The role of lithium in the treatment of bipolar disorder: convergent evidence for neurotrophic effects as a unifying hypothesis
MACHADOVIEIRA, R.; MANJI, H.K.; ZARATE, C.A.
Bipolar Disorders 2009, november
Maximizar Lithium has been and continues to be the mainstay of bipolar disorder (BID) pharmacotherapy for acute mood episodes, switch prevention, prophylactic treatment, and suicide prevention. Lithium is also the definitive proof-of-concept agent in BID, although it has recently been studied in other psychoses as well as diverse neurodegenerative disorders. Its neurotrophic effects can be viewed as a unifying model to explain several integrated aspects of the pathophysiology of mood disorders and putative therapeutics for those disorders. Enhancing neuroprotection (which directly involves neurotrophic effects) is a therapeutic strategy intended to slow or halt the progression of neuronal loss, thus producing long-term benefits by favorably influencing outcome and preventing either the onset of disease or clinical decline.
The present article: (i) reviews what has been learned regarding lithium's neurotrophic effects since Cade's original studies with this compound; (ii) presents human data supporting the presence of cellular atrophy and death in BD as well as neurotrophic effects associated with lithium in human studies; (iii) describes key direct targets of lithium involved in these neurotrophic effects, including neurotrophins, glycogen synthase kinase 3 (GSK-3), and mitochondrial/endoplasmic reticulum key proteins; and (iv) discusses lithium's neurotrophic effects in models of apoptosis and excitotoxicity as well as its potential neurotrophic effects in models of neurological disorders. Taken together, the evidence reviewed here suggests that lithium's neurotrophic effects in BID are an example of an old molecule acting as a new proof-of-concept agent. Continued work to decipher lithium's molecular actions will likely lead to the development of not only improved therapeutics for BID, but to neurotrophic enhancers that could prove useful in the treatment of many other illnesses.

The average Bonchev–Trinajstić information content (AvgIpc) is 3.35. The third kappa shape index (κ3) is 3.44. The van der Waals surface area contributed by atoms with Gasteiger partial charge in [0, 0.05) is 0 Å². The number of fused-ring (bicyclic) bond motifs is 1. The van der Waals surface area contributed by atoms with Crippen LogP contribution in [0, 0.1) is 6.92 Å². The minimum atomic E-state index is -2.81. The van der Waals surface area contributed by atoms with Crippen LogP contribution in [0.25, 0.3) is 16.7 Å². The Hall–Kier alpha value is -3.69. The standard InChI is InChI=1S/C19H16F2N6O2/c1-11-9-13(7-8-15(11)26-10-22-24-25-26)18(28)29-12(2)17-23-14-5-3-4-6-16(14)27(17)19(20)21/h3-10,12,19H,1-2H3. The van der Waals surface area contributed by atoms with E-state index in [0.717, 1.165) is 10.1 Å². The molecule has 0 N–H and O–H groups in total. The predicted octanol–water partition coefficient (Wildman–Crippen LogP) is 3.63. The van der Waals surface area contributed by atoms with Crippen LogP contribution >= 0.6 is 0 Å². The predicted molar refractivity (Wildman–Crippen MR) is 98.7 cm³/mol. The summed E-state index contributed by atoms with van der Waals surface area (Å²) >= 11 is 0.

Bipolar Disord 2009: 11 (Suppl. 2): 92–109.
(C) 2009 John Wiley & Sons A/S
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